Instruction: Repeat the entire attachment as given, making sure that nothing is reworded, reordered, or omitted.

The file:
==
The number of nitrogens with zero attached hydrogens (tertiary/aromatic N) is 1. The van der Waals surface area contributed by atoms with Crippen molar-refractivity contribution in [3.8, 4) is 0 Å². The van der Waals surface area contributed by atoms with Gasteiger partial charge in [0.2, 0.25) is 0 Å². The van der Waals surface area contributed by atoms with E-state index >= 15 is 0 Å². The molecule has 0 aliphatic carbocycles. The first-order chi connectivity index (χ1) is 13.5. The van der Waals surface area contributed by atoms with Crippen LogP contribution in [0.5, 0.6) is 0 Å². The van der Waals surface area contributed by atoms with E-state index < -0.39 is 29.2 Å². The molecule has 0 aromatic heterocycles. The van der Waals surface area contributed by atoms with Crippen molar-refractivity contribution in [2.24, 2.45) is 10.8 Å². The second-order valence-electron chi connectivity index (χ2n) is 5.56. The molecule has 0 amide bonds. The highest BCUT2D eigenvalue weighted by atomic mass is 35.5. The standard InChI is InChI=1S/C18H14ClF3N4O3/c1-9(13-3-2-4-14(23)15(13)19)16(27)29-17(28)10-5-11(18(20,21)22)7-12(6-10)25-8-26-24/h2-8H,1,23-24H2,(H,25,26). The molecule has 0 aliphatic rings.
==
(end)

The number of nitrogens with zero attached hydrogens (tertiary/aromatic N) is 1. The van der Waals surface area contributed by atoms with Crippen molar-refractivity contribution in [3.8, 4) is 0 Å². The van der Waals surface area contributed by atoms with Gasteiger partial charge in [0.2, 0.25) is 0 Å². The van der Waals surface area contributed by atoms with E-state index >= 15 is 0 Å². The molecule has 0 aliphatic carbocycles. The first-order chi connectivity index (χ1) is 13.5. The van der Waals surface area contributed by atoms with Crippen LogP contribution in [0.5, 0.6) is 0 Å². The van der Waals surface area contributed by atoms with E-state index < -0.39 is 29.2 Å². The molecule has 0 aromatic heterocycles. The van der Waals surface area contributed by atoms with Crippen molar-refractivity contribution in [2.24, 2.45) is 10.8 Å². The second-order valence-electron chi connectivity index (χ2n) is 5.56. The molecule has 0 amide bonds. The highest BCUT2D eigenvalue weighted by atomic mass is 35.5. The standard InChI is InChI=1S/C18H14ClF3N4O3/c1-9(13-3-2-4-14(23)15(13)19)16(27)29-17(28)10-5-11(18(20,21)22)7-12(6-10)25-8-26-24/h2-8H,1,23-24H2,(H,25,26). The molecule has 0 aliphatic rings.